3. Discussion. The defendant acknowledges that the consciousness of guilt instruction given by the judge was the standard, approved instruction that has been in use since the principles articulated in Commonwealth v. Toney, 385 Mass. 575, 583-585, 433 N.E.2d 425 (1982) (Toney). See Instruction 3.580 of the Criminal Model Jury Instructions for Use in the District Court (2009). Nonetheless, he contends that such an instruction should not be given, unless a defendant requests it, in those cases where a defendant has asserted a claim of self-defense and alleged that his flight from the scene was a consequence of fear arising from the particular situation. In the defendant’s view, such an instruction unfairly bolsters the Commonwealth’s case because it focuses the jury’s attention on the possibility that the defendant’s flight was motivated by something other than fear, thereby negating his claim of self-defense. We disagree.2
An instruction on consciousness of guilt may be given where “there is an ‘inference of guilt that may be drawn from evidence of flight, concealment, or similar acts,’ such as false statements to the police, destruction or concealment of evidence, or bribing or threatening a witness.” Commonwealth v. Stuckich, 450 Mass. 449, 453, 879 N.E.2d 105 (2008), quoting Toney, supra at 584 & n.4. See Commonwealth v. Vick, 454 Mass. 418, 423-424, 910 N.E.2d 339 (2009). “Flight is perhaps the classic evidence of consciousness of guilt.” Commonwealth v. Carrion, 407 Mass. 263, 277, 552 N.E.2d 558 (1990). By itself, evidence of actions suggesting consciousness of guilt is not sufficient to convict a defendant of a criminal offense. See Toney, supra at 585. However, a jury “may, but need not, consider such evidence as one of the factors tending to prove the guilt of the defendant.” Id.
To determine whether a consciousness of guilt instruction is warranted, a judge need only assess the relevancy of the evidence. See id. at 583-584. See also Commonwealth v. Villafuerte, 72 Mass. App. Ct. 908, 909, 893 N.E.2d 73 (2008). “In the case of flight, the evidence must be probative of the defendant’s feelings of guilt concerning the crime of which he is accused.” Id. at 908. See Toney, supra at 584. It is within the trial judge’s discretion whether to instruct the jury regarding the evaluation of evidence pertaining to consciousness of guilt. See Commonwealth v. Siny Van Tran, 460 Mass. 535, 553, 953 N.E.2d 139 (2011); Commonwealth v. Prater, 431 Mass. 86, 97, 725 N.E.2d 233 (2000); Commonwealth v. Brousseau, 421 Mass. 647, 652, 659 N.E.2d 724 (1996). We have said that, “[w]hen there are multiple possible explanations for a defendant’s flight, it is for the jury to decide if the defendant’s actions resulted from consciousness of guilt or some other reason.” Commonwealth v. Prater, supra, citing Commonwealth v. Booker, 386 Mass. 466, 470-471, 436 N.E.2d 160 (1982).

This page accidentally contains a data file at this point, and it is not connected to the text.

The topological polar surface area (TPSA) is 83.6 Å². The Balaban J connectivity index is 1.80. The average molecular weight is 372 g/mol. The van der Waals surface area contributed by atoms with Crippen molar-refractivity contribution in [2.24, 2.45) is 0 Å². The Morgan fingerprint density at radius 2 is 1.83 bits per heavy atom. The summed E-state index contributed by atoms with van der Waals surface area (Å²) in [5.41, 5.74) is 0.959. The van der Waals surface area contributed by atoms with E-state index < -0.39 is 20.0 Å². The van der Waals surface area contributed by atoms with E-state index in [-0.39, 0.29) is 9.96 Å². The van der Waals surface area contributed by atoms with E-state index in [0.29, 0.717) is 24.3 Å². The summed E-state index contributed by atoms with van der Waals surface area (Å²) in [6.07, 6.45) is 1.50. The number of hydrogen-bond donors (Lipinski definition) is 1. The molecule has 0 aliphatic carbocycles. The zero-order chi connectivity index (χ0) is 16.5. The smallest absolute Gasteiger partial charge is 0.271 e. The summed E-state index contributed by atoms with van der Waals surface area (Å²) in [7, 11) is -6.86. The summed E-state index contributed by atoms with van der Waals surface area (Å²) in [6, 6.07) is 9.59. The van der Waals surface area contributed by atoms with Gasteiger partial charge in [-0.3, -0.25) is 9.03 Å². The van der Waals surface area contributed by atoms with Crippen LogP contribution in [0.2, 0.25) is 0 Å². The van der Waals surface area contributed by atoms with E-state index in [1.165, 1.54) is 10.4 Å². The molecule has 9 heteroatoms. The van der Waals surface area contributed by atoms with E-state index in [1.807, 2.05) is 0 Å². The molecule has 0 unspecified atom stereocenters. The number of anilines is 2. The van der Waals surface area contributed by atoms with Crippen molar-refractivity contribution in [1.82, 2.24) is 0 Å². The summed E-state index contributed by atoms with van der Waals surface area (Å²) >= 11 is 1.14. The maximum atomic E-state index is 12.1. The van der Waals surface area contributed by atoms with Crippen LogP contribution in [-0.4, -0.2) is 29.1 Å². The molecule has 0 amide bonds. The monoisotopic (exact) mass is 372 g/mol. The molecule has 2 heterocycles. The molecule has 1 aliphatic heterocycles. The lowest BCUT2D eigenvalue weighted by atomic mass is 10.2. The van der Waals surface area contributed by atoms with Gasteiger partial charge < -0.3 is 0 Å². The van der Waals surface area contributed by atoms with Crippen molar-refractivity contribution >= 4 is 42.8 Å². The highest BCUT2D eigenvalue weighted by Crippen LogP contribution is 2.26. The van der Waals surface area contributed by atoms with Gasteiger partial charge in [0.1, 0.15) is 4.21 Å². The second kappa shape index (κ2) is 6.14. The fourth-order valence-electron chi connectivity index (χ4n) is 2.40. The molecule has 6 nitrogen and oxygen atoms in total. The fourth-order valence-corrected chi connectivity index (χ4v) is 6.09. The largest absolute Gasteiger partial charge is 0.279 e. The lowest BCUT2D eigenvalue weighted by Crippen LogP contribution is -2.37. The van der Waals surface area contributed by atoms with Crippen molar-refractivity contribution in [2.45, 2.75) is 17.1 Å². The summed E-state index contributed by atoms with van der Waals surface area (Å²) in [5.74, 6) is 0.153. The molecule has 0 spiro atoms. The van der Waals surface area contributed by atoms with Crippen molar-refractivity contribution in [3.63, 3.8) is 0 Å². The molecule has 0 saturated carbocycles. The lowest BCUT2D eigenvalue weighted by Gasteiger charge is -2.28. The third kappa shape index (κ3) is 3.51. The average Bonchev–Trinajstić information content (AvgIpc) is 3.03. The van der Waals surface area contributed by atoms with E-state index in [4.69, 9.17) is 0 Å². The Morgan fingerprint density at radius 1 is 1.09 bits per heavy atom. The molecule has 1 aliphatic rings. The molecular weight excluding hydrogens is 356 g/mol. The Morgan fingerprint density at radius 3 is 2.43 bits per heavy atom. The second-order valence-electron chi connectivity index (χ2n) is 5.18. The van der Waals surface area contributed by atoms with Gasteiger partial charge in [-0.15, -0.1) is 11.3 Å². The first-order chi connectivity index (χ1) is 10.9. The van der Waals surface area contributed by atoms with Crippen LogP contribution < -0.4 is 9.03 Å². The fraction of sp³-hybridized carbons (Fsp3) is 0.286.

Here, we conclude that the judge properly acted within her discretion in deciding to give an instruction on consciousness of guilt over the defendant’s objection. See Commonwealth v. Prater, supra; Commonwealth v. Cruz, 416 Mass. 27, 33, 616 N.E.2d 804 (1993). The evidence showed that, after the defendant stabbed Burns, he immediately got into Monge’s vehicle, and the two men quickly left the scene of the altercation. It was the province of the jury to evaluate defense evidence suggesting a reason for flight consistent with innocence, namely fear, and to consider evidence from the Commonwealth suggesting that the defendant’s flight was motivated by feelings of guilt over his stabbing of Burns. The judge’s instruction on consciousness of guilt fully complied with the standards enunciated in Toney, supra at 583-585. The judge told the jury that they must determine the evidence in the case, that they were not required to draw inferences from conduct that might suggest consciousness of guilt, that there are numerous reasons why an innocent person takes a particular action such as fleeing, and that she was not trying to channel the jury in any particular direction. Importantly, the judge instructed the jury that the defendant could not be convicted based on consciousness of guilt evidence alone. Moreover, the judge did not use “words tending to endorse as true any inference.” Commonwealth v. Harmon, 63 Mass. App. Ct. 456, 465, 826 N.E.2d 761 (2005). The instruction could be viewed as reinforcing the defendant’s theory that there are reasons for flight besides consciousness of guilt. There was no error.